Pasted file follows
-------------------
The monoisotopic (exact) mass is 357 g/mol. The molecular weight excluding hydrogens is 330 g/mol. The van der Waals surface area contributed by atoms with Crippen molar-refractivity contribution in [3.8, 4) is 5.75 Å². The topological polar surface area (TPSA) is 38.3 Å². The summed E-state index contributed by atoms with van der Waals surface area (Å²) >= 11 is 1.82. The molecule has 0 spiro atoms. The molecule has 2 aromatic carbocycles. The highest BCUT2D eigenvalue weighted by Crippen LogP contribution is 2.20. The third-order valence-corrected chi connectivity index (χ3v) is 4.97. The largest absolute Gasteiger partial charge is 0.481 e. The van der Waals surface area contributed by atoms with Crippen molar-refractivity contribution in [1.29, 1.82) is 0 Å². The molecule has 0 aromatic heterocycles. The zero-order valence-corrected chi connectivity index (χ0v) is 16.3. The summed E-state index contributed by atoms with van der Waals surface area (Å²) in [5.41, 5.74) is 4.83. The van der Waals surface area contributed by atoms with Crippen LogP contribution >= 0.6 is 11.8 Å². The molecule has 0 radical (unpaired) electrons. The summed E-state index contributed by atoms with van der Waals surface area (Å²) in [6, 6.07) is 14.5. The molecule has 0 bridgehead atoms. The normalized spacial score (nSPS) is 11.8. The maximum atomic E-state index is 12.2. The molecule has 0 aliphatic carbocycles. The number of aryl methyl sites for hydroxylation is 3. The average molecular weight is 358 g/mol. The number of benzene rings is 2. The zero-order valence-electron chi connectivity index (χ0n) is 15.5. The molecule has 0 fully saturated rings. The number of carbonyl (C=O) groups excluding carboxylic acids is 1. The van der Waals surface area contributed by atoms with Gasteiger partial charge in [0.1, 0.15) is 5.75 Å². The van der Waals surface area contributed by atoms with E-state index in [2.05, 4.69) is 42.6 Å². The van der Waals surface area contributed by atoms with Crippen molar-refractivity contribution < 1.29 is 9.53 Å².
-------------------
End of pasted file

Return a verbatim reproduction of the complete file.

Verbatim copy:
The monoisotopic (exact) mass is 357 g/mol. The molecular weight excluding hydrogens is 330 g/mol. The van der Waals surface area contributed by atoms with Crippen molar-refractivity contribution in [3.8, 4) is 5.75 Å². The topological polar surface area (TPSA) is 38.3 Å². The summed E-state index contributed by atoms with van der Waals surface area (Å²) >= 11 is 1.82. The molecule has 0 spiro atoms. The molecule has 2 aromatic carbocycles. The highest BCUT2D eigenvalue weighted by Crippen LogP contribution is 2.20. The third-order valence-corrected chi connectivity index (χ3v) is 4.97. The largest absolute Gasteiger partial charge is 0.481 e. The van der Waals surface area contributed by atoms with Crippen molar-refractivity contribution in [1.29, 1.82) is 0 Å². The molecule has 0 aromatic heterocycles. The zero-order valence-corrected chi connectivity index (χ0v) is 16.3. The summed E-state index contributed by atoms with van der Waals surface area (Å²) in [5.41, 5.74) is 4.83. The van der Waals surface area contributed by atoms with Crippen LogP contribution >= 0.6 is 11.8 Å². The molecule has 0 radical (unpaired) electrons. The summed E-state index contributed by atoms with van der Waals surface area (Å²) in [6, 6.07) is 14.5. The molecule has 0 bridgehead atoms. The normalized spacial score (nSPS) is 11.8. The maximum atomic E-state index is 12.2. The molecule has 0 aliphatic carbocycles. The number of aryl methyl sites for hydroxylation is 3. The average molecular weight is 358 g/mol. The number of benzene rings is 2. The zero-order valence-electron chi connectivity index (χ0n) is 15.5. The molecule has 0 fully saturated rings. The number of carbonyl (C=O) groups excluding carboxylic acids is 1. The van der Waals surface area contributed by atoms with Gasteiger partial charge in [0.1, 0.15) is 5.75 Å². The van der Waals surface area contributed by atoms with E-state index in [2.05, 4.69) is 42.6 Å². The van der Waals surface area contributed by atoms with Crippen molar-refractivity contribution < 1.29 is 9.53 Å².